Atheists: agnostic = "weak", gnostic = "strong"? Not so sure...

I'm aware of the difference between a "weak" atheist (does not believe there is a god) and a "strong" atheist (believes there is no god), and I also know the meanings of the terms "agnostic" and "gnostic" as they relate to atheism. I have read and been told many times that the two spectra are equal and parallel, as in an "agnostic atheist" is essentially a "weak atheist", and same for the other terms. However I'm not sure that this is right. If agnosticism is the view that the absolute truth / existence of god(s) is inherently unknowable, doesn't that leave room for an agnostic to also be a strong atheist? Even though it seems irrational in print to hold beliefs about what I believe is unknowable, I simply can't help the fact that I believe no gods or any supernatural entities have ever existed, yet also believe it's something that we can never be certain of. So my question is, are these spectra in fact NOT parallel, or is it a contradiction to call myself an "agnostic strong atheist"? Thanks, godless gurus!
Atheist Answer: 

Good question. After reading up on this I reckon I've stuffed it up at least once. I think I need to bring in yet another division to make good sense of it all: implicit and explicit atheism.

An implicit atheist is what I previously thought of as a weak atheist (my main mistake): someone who has not even thought about belief in gods. Very young children, some mentally challenged people and possibly some remote tribespeople would be implicit atheists.

An explicit atheist has thought about it, and has taken a position. That makes every self-identified atheist of any kind an explicit atheist (obvious also from the basic definition of "explicit").

A strong atheist is one who positively believes that there are no gods. A weak atheist is any atheist who is not a strong atheist, including implicit atheists. That means anyone who leaves room for the possibility of gods is a weak atheist.

A gnostic atheist believes it's possible to know whether gods exist, and obviously has decided that none do. Every gnostic atheist is plainly a strong atheist. However, not every strong atheist is a gnostic atheist.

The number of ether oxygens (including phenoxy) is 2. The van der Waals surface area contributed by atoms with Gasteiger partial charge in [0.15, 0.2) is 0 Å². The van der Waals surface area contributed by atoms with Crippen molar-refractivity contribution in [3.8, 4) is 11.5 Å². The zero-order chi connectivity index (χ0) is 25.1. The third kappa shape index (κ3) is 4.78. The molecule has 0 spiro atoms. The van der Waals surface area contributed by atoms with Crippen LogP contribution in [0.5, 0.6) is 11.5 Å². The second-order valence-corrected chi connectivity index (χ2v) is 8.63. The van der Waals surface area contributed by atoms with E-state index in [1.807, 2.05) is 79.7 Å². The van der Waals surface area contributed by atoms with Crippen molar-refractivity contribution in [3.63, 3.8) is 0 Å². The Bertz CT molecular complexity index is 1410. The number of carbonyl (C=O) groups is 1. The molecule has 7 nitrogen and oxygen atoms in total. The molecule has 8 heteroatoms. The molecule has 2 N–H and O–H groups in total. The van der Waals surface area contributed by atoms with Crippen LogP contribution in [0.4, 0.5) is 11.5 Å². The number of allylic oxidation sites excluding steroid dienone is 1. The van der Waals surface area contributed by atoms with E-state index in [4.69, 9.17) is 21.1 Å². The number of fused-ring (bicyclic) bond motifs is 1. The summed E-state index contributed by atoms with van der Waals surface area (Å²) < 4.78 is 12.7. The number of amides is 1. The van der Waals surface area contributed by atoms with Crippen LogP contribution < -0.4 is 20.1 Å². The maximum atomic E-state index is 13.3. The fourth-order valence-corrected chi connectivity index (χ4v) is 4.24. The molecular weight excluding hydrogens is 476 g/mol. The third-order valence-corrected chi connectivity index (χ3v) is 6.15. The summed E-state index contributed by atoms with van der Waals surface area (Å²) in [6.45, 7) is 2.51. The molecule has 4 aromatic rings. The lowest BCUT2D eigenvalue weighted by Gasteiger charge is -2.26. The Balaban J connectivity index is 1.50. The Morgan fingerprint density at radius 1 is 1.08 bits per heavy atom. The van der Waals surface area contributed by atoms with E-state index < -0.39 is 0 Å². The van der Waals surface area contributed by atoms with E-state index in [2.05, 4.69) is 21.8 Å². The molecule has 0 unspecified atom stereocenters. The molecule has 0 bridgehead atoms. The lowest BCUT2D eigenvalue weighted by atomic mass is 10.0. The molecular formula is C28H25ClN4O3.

An agnostic atheist accepts that we do not know, and possibly can never know, whether gods exist, but does not believe that they do. By contrast an agnostic theist or agnostic spiritualist does believe in something supernatural but accepts that it is unproven and unidentified. "Agnostic strong atheist" is not necessarily an oxymoron, because you can believe there are no gods despite accepting that you can never know for sure. This is no worse than believing in God in the absence of decent evidence. Congratulations, your preferred label is valid.

(To show you how confusing this can get, I'll admit that the last two paragraphs are a second draft. First time around, I came to the opposite conclusion! It was because I wrongly assumed that all strongs are gnostic just because all gnostics are strong.)

Take me for another example. While you are explicit, agnostic and strong, I'm explicit, agnostic and weak. I don't think it's impossible to know whether gods exist, but I don't think we currently do know. I'm not prepared to believe that there are no gods, although that's my opinion, but I certainly won't believe in any until substantive evidence becomes available. I'm open to God, gods or no gods, but I know which seems most likely.

So when a theist asks me, "How can you believe absolutely that there is no God without any evidence?" I can truthfully say, "I don't." (You, Goodnight, might have to think a bit more if asked the same question. As an exercise, would you please tell us how you would answer? I'm curious now.)

I call myself an agnostic atheist. I don't add "weak", frankly because nobody wants to be a weak anything. I find "agnostic" captures most of the same meaning anyway. Near enough is good enough.

- SmartLX

Why do atheists convert?

Why do atheists convert?
Atheist Answer: 


What are you if you believe in ALL religions, not just one particular religion?
Atheist Answer: 

Insane? Suffering from a near infinite amount of personalities disorder?

- Brian Sapient

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